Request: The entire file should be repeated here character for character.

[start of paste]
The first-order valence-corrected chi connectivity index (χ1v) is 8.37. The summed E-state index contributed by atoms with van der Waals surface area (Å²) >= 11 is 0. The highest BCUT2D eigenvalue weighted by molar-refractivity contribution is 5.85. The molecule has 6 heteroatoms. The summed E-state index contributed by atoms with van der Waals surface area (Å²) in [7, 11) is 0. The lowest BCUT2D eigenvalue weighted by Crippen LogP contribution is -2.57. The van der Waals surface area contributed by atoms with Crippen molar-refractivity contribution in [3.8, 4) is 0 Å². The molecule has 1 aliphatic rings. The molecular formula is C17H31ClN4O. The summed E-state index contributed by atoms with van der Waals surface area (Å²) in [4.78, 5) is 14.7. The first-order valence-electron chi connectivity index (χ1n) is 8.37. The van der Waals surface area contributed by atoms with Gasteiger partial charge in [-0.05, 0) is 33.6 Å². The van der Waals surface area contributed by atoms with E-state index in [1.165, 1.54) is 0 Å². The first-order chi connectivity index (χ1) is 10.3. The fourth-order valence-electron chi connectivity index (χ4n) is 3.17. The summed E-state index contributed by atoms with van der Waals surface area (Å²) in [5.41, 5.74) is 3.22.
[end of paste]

The first-order valence-corrected chi connectivity index (χ1v) is 8.37. The summed E-state index contributed by atoms with van der Waals surface area (Å²) >= 11 is 0. The highest BCUT2D eigenvalue weighted by molar-refractivity contribution is 5.85. The molecule has 6 heteroatoms. The summed E-state index contributed by atoms with van der Waals surface area (Å²) in [7, 11) is 0. The lowest BCUT2D eigenvalue weighted by Crippen LogP contribution is -2.57. The van der Waals surface area contributed by atoms with Crippen molar-refractivity contribution in [3.8, 4) is 0 Å². The molecule has 1 aliphatic rings. The molecular formula is C17H31ClN4O. The summed E-state index contributed by atoms with van der Waals surface area (Å²) in [4.78, 5) is 14.7. The first-order valence-electron chi connectivity index (χ1n) is 8.37. The van der Waals surface area contributed by atoms with Gasteiger partial charge in [-0.05, 0) is 33.6 Å². The van der Waals surface area contributed by atoms with E-state index in [1.165, 1.54) is 0 Å². The first-order chi connectivity index (χ1) is 10.3. The fourth-order valence-electron chi connectivity index (χ4n) is 3.17. The summed E-state index contributed by atoms with van der Waals surface area (Å²) in [5.41, 5.74) is 3.22.